The first recorded association of Valentine’s Day with romantic love dates back to the 14th century, when it was believed that the middle of February was the time when birds began to mate. This may be why some people think that Saint Valentine was a bird-keeper. However, there are many other theories about the origin of the holiday and its name.
One theory suggests that the holiday is named after a Roman fertility goddess named Valentia. Another theory claims that it was originally a pagan holiday that was later Christianized. Regardless of its origins, Saint Valentine has become associated with this holiday – as we’ll explore together moving forward.
What Are Saint Valentine’s Symbols?
There are quite a few symbols associated with Saint Valentine. Saint Valentine is typically pictured in red clothes. Red, in Roman Catholic wisdom, is symbolic of blood, which is associated with martyrdom. Valentine’s most distinguishing symbol is a palm branch. Palms are symbolic of peace, hope, love, and harmony. Then again, he’s also been depicted as wearing the clerics of a bishop. Some of Doves or lovebirds have also been connected with this saint. These birds are also symbolic of peace, love, and affinity.
What is Saint Valentine the Patron Saint of?
Saint Valentine is the patron saint of many things, including:
- Love and affection
- Happy marriages
- People who are in love
- Victims of love (the brokenhearted)
- Couples, lovers, best friends
What Symbolism Does St. Valentine Stand for?
We’ve talked a lot about St. Valentine as a saint, a man with a mission, as well as a man in love. Through his life and his death, we can gather certain symbolic themes. When a human becomes a legend, they can indeed represent big symbolic concepts. Here are a few symbolic attributes that St. Valentine represents.
How is Saint Valentine Connected to Valentine’s Day Notes and Cards?
As we’ve discussed, Saint Valentine was a Christian priest who lived in Rome during the third century. He was arrested and imprisoned for performing weddings for soldiers who were forbidden to marry by the emperor.
While he was in jail, Saint Valentine fell in love with the jailor’s daughter and is said to have written her a letter signed “From your Valentine.” It’s largely believed that this one note sparked the beginning of sending valentine’s (cards and love notes) on Valentine’s Day.
You might also say that love notes on February 14th are called Valentine’s as a way to honor the namesake of the day. People all over the world exchange cards and letters on Valentine’s Day in honor of Saint Valentine. So next time you send a card to your sweetheart, remember the story of the brave saint who defied an emperor and showed us that love always prevails.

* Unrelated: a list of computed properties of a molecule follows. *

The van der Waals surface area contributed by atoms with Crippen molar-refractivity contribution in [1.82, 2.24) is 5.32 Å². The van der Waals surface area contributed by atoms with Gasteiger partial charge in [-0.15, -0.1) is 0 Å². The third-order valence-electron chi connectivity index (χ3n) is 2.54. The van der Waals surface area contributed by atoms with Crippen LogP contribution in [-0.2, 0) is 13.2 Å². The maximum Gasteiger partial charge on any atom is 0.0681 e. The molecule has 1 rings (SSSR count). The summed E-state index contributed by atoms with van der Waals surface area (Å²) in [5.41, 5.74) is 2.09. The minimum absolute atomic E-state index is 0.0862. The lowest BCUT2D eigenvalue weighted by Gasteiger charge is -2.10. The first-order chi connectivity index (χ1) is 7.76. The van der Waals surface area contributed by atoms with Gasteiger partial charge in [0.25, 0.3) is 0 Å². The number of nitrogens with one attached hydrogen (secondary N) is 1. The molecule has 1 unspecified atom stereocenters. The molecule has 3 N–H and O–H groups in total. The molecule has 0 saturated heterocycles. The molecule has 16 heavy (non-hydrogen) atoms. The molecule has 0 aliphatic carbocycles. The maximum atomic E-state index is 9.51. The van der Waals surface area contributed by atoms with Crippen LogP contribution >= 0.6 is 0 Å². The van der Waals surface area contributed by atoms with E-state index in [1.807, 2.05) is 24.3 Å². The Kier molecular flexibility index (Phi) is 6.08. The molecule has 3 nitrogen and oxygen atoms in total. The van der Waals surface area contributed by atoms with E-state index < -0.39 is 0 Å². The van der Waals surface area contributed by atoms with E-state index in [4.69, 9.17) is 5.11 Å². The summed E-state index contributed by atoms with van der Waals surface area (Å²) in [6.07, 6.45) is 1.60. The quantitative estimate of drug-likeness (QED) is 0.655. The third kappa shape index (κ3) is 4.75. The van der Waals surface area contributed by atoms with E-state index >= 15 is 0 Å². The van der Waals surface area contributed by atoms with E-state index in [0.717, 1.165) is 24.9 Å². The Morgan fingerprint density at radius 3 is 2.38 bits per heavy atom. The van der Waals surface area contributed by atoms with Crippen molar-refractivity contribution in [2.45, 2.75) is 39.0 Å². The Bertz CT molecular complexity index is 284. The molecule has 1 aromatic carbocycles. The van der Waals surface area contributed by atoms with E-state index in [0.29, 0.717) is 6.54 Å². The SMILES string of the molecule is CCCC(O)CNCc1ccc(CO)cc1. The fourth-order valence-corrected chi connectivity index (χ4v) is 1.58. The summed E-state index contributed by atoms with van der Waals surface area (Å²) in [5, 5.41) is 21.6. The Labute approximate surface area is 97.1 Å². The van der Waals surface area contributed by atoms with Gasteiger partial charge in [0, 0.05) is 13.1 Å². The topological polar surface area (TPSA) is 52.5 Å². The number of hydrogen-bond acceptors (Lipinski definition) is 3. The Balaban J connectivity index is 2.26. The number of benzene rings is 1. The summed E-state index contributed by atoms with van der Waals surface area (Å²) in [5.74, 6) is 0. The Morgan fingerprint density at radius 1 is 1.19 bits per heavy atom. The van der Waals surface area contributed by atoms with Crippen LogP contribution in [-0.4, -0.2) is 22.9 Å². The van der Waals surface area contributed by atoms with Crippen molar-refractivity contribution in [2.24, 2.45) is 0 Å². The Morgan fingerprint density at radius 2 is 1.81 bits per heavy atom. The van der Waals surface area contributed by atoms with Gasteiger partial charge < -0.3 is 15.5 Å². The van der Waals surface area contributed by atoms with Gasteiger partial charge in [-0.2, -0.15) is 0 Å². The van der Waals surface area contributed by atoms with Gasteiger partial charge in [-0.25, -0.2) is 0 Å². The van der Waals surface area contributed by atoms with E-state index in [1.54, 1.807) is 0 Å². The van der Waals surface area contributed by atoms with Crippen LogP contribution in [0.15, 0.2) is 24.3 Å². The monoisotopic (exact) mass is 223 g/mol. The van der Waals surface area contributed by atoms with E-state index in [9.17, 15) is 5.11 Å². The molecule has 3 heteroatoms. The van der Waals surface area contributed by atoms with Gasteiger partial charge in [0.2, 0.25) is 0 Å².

The tradition of exchanging valentines started really taking off in the 1700s. At that time, it was mostly women who exchanged handwritten notes. The custom eventually caught on with men as well, and by the 19th century, printed cards began to replace handwritten ones. Today, we continue to exchange valentines with our loved ones as a way to express our affection for them.
Was Saint Valentine Considered a Healer?
Yes, Saint Valentine was considered a healer. He was known for his ability to heal the sick and injured. He was also known for his ability to help people in need.
There is an account in history that states St. Valentine healed the blind. The story goes that a judge in Italy named Asterius talked often to St. Valentine about his case while the saint was incarcerated. Asterius was impressed with Valentine’s wisdom, and devotion to his faith.
So, one day Asterius brought his daughter to Valentine’s cell and asked Valentine to give her the gift of sight. Valentine prayed fervently and placed his hands gently on the girl’s eyes. The legend concludes that the girl’s site was restored. This and other similar stories have contributed to the facts about St. Valentine being a healer.
Saint Valentine’s Skull is on Display
Saint Valentine’s skull is on display at the church of Santa Maria in Cosmedin in Rome. The skull is encased in a glass reliquary and is visible to visitors. According to History.com, the body of the saint was buried in a cemetery in Terni, Italy. It was a quick and tactless burial – without a marker or any ceremony. This is largely due to the fact that the Diocese of Terni didn’t want Valentine’s disciples to get ahold of his remains.
It wasn’t until the 19th century that Valentine’s remains were discovered during an excavation of a catacomb near Rome. Examination of a certain set of bones showed conclusive evidence that these particular remains found in the catacomb belonged to St. Valentine.
It sounds kinda creepy and macabre, but it’s a Catholic tradition to disseminate the body bits of saints to different reliquaries across the world. These saintly bits might be hair, nails, or pieces of skin – they’re called “relics” and are considered to be items of great spiritual power.
At any rate, what is believed to be St. Valentine’s skull found its final resting place in the Basilica of Santa Maria. The skull is embellished with a crown of bright flowers – belying the unsettling, hollow gaze of Valentine’s skeletal sockets. The skull today is held on display for devotees, disciples, tourists, or oddly curious to see.
Other Frequently Asked Questions About St. Valentine
St. Valentine was a Christian martyr who was killed in Rome on February 14th, around 269 AD. Not much is known about his life, but it is believed that he was a priest who married couples in secret, against the orders of the emperor Claudius II.
The first recorded celebration of Valentine’s Day took place in 496 AD, when Pope Gelasius I declared February 14th to be a feast day in honor of St. Valentine. The holiday eventually spread to other parts of Europe and became associated with exchanging love notes and gifts.
One popular theory is that during the Middle Ages, young people would choose partners by drawing names from a bowl on February 14th. This may have been the origin of the tradition of sending anonymous “valentines.” Another possibility is that the holiday became associated with romance due to Shakespeare’s play Romeo and Juliet, which features a famous scene set on Valentine’s Day.
Concluding Thoughts About St. Valentine
Well, I hope I covered enough territory to inspire you to re-connect with this saint. While some facts about St. Valentine might not be as concrete as others, one thing we know for sure – this dude held up to his principles. He also exhibited a behemoth level of love in terms of clinging to spiritual guidance and his beliefs. However you feel about the saints, or Valentine’s day or sacred symbols – it never hurts to read an account such as Valentine’s. At the very least, I hope this article has inspired you and piqued your interest. As always, thanks for reading!